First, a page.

Challenging misinformation

AHDB’s Media and PR team, with the support of internal and industry stakeholders, works to challenge misinformation in the press, social media and advertising. As well as encouraging balanced reporting through sharing facts about British agriculture and the challenges of sustainable food production. The below outlines some of the claims we've challenged and how we work with the media.

August 2022

AHDB responds to the University of Oxford’s study ‘Estimating the environmental impacts of 57,000 food products’.

July 2022

AHDB made a complaint to the ASA over unsupported claims on the reduced environmental impact of plant-based meat products, this complaint is active and ongoing.

AHDB wrote to The Lancet to raise concerns over the data used within its 2019 Global Burden of Disease study, an annual analysis of global health risks commonly used to shape government health policy. Academics have raised their concerns with the data, to which The Lancet has failed take action in response.

We are aware a group of highly respected health and nutrition academics asked to understand why the study showed a 36-fold increase in global deaths attributed to eating red meat, compared to the previous set of data released in 2017… we would like to ask you to share with us the method used to make these calculations and the data which underpins it. …Given that the authors of the study have acknowledged its shortcomings and have committed to publishing an updated version, I am surprised and concerned that The Lancet still has the old misleading study published on its website. - Tim Rycroft, AHDB CEO

May 2022

During Vegetarian Week, The Vegetarian Society UK provided free assets on its website which AHDB felt were misleading as meat production is not the leading cause of climate change, and climate change is not the leading cause of species decline for any of the animals mentioned. However, it was advised by the ASA that the material fell outside its jurisdiction.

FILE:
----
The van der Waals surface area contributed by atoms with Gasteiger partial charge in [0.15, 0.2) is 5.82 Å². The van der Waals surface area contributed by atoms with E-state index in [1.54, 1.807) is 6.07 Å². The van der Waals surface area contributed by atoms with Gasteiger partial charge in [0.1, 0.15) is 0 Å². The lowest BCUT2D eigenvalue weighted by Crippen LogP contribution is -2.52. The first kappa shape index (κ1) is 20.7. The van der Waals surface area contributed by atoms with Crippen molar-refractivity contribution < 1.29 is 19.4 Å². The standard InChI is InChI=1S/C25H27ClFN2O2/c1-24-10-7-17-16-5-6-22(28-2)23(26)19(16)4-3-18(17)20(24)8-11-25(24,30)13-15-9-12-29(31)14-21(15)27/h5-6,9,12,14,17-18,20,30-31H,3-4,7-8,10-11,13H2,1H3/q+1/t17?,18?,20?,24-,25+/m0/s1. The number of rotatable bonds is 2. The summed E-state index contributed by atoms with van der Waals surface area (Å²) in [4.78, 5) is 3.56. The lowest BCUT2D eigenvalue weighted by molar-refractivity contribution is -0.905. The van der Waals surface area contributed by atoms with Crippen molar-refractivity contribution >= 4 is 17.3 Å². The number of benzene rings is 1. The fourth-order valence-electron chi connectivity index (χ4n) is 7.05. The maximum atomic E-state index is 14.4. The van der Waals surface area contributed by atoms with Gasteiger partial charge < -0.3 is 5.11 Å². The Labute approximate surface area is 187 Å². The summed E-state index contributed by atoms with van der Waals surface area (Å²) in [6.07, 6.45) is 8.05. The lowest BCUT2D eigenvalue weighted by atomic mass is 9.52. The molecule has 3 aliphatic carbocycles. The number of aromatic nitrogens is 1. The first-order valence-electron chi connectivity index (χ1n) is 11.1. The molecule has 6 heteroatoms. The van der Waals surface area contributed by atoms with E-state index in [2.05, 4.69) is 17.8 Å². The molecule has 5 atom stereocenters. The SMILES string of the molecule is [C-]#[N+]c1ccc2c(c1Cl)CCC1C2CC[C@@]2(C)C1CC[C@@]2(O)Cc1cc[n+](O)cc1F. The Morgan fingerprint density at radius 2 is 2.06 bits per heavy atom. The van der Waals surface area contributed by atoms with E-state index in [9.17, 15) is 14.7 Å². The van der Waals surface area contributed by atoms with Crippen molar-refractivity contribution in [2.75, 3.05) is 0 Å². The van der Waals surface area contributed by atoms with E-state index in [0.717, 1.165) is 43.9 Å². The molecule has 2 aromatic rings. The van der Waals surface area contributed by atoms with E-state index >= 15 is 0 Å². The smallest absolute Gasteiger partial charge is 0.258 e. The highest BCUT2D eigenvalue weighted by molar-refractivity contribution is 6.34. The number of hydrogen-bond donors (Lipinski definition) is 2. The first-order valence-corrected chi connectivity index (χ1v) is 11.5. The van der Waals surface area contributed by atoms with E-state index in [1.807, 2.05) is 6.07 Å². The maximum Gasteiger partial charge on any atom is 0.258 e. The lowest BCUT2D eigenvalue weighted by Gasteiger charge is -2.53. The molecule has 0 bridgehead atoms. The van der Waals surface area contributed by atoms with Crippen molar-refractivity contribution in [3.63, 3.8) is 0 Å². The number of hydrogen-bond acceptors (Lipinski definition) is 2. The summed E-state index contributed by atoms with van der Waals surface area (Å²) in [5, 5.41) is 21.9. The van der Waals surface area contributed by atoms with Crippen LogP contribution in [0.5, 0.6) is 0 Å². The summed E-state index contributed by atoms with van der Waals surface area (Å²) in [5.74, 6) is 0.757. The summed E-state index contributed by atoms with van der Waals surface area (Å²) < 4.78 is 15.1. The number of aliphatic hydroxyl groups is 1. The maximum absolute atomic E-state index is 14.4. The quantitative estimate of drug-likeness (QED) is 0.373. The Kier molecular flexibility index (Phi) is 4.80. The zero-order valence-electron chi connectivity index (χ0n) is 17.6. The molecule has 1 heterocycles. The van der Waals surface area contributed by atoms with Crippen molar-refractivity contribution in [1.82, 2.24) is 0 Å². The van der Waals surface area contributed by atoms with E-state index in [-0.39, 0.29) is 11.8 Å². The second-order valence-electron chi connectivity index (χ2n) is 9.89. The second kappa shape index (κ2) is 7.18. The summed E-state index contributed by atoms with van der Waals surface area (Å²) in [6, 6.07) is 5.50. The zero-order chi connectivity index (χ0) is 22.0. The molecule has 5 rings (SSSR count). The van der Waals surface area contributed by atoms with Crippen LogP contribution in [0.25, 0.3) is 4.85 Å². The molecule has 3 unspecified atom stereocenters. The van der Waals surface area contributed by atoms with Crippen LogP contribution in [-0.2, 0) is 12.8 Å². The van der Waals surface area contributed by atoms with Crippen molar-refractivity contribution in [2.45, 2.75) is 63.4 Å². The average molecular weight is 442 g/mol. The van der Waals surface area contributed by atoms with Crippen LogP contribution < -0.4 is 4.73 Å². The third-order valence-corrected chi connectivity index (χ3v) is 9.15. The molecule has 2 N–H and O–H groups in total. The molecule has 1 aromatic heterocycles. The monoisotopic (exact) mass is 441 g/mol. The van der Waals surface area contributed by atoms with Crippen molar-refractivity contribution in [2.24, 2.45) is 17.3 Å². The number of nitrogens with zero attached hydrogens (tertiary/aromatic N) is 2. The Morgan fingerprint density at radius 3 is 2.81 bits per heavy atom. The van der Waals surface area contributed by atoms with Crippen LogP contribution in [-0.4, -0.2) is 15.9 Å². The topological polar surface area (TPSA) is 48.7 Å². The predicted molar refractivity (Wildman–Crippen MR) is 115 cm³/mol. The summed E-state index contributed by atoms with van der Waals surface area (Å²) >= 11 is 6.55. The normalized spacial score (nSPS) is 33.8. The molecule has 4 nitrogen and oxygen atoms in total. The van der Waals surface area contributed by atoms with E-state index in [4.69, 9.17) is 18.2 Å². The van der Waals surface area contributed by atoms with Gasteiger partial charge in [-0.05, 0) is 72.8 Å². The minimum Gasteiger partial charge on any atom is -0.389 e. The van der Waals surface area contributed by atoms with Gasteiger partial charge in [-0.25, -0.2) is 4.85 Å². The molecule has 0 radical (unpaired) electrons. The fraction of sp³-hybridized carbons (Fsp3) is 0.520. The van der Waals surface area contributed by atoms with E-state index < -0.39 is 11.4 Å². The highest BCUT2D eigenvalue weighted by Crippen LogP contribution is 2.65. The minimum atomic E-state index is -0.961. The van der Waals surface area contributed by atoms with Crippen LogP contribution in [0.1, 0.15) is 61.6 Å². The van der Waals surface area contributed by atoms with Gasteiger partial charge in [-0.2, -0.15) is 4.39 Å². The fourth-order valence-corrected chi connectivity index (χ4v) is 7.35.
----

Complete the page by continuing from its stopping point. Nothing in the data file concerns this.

AHDB made a complaint to the ASA over misleading claims made in a TV advert on water usage and the impact going vegan has on reducing personal environmental impact, this complaint is active and ongoing.

February 2022

AHDB made a complaint to the ASA against Viva’s ‘Take away the meat’ advert for misleading viewers on UK slaughter practices, causing harm and offence, and promoting violence or crime. The advert received over 400 complaints in all; however the ASA felt it did not breach any of its codes and that viewers would understand the controversial ad was from a vegan pressure group promoting a vegan diet.

Following Oxford County Council's proposal to make all public catering plant-based, AHDB responded with an open letter to highlight the environmental impact of British livestock farming and its role within a healthy diet. 

Head of Environment Dr Jonathan Foot spoke of BBC Radio 4's PM programme (19 mins in) about how British livestock farming is becoming more sustainable.

AHDB responded to a new study from the CEO of Impossible Foods which claims eliminating livestock agriculture would reduce global emissions by 68%. Coverage in The Mail Online and inews.

January 2022

AHDB contacted the BBC about its article 'The people moving from high to low carbon careers' in which global figures about the carbon footprint of the global dairy industry and claims about the impact of a vegan diet were made. Changes were made by the BBC to bring UK data and context to the carbon emissions of dairy farming, as well as the evidence around the real impact of going vegan.

November 2021

Head of Environment Dr Jonathan Foot spoke at COP26, highlighting the absence of reliable and comparable data within carbon reduction reporting. As well as the need across all industries and sectors for standardised reporting to be able to measure any progress towards Net Zero targets.